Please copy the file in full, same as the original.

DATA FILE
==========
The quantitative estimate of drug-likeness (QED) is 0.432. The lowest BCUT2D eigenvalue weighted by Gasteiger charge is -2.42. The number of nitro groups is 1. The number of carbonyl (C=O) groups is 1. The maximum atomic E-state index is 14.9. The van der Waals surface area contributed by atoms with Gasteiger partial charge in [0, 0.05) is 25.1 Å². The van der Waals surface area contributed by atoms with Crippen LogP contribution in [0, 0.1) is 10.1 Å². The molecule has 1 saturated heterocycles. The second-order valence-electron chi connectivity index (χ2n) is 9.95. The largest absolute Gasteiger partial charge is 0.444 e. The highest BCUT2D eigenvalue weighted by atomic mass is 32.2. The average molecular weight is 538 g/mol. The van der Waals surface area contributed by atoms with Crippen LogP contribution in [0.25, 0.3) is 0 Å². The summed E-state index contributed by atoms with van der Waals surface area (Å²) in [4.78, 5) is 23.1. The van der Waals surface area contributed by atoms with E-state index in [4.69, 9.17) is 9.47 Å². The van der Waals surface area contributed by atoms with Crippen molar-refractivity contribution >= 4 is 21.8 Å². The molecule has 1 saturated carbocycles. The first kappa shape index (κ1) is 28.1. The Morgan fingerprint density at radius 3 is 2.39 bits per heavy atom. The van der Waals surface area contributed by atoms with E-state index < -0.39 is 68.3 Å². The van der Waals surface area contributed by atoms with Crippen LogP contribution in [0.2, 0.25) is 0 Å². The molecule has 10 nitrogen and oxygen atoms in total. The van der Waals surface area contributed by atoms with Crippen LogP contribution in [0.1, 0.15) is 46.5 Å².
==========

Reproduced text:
The quantitative estimate of drug-likeness (QED) is 0.432. The lowest BCUT2D eigenvalue weighted by Gasteiger charge is -2.42. The number of nitro groups is 1. The number of carbonyl (C=O) groups is 1. The maximum atomic E-state index is 14.9. The van der Waals surface area contributed by atoms with Gasteiger partial charge in [0, 0.05) is 25.1 Å². The van der Waals surface area contributed by atoms with Crippen LogP contribution in [0, 0.1) is 10.1 Å². The molecule has 1 saturated heterocycles. The second-order valence-electron chi connectivity index (χ2n) is 9.95. The largest absolute Gasteiger partial charge is 0.444 e. The highest BCUT2D eigenvalue weighted by atomic mass is 32.2. The average molecular weight is 538 g/mol. The van der Waals surface area contributed by atoms with Crippen LogP contribution in [0.25, 0.3) is 0 Å². The summed E-state index contributed by atoms with van der Waals surface area (Å²) in [4.78, 5) is 23.1. The van der Waals surface area contributed by atoms with E-state index in [4.69, 9.17) is 9.47 Å². The van der Waals surface area contributed by atoms with Crippen molar-refractivity contribution >= 4 is 21.8 Å². The molecule has 1 saturated carbocycles. The first kappa shape index (κ1) is 28.1. The Morgan fingerprint density at radius 3 is 2.39 bits per heavy atom. The van der Waals surface area contributed by atoms with E-state index < -0.39 is 68.3 Å². The van der Waals surface area contributed by atoms with Crippen LogP contribution in [0.2, 0.25) is 0 Å². The molecule has 10 nitrogen and oxygen atoms in total. The van der Waals surface area contributed by atoms with Crippen LogP contribution in [0.1, 0.15) is 46.5 Å².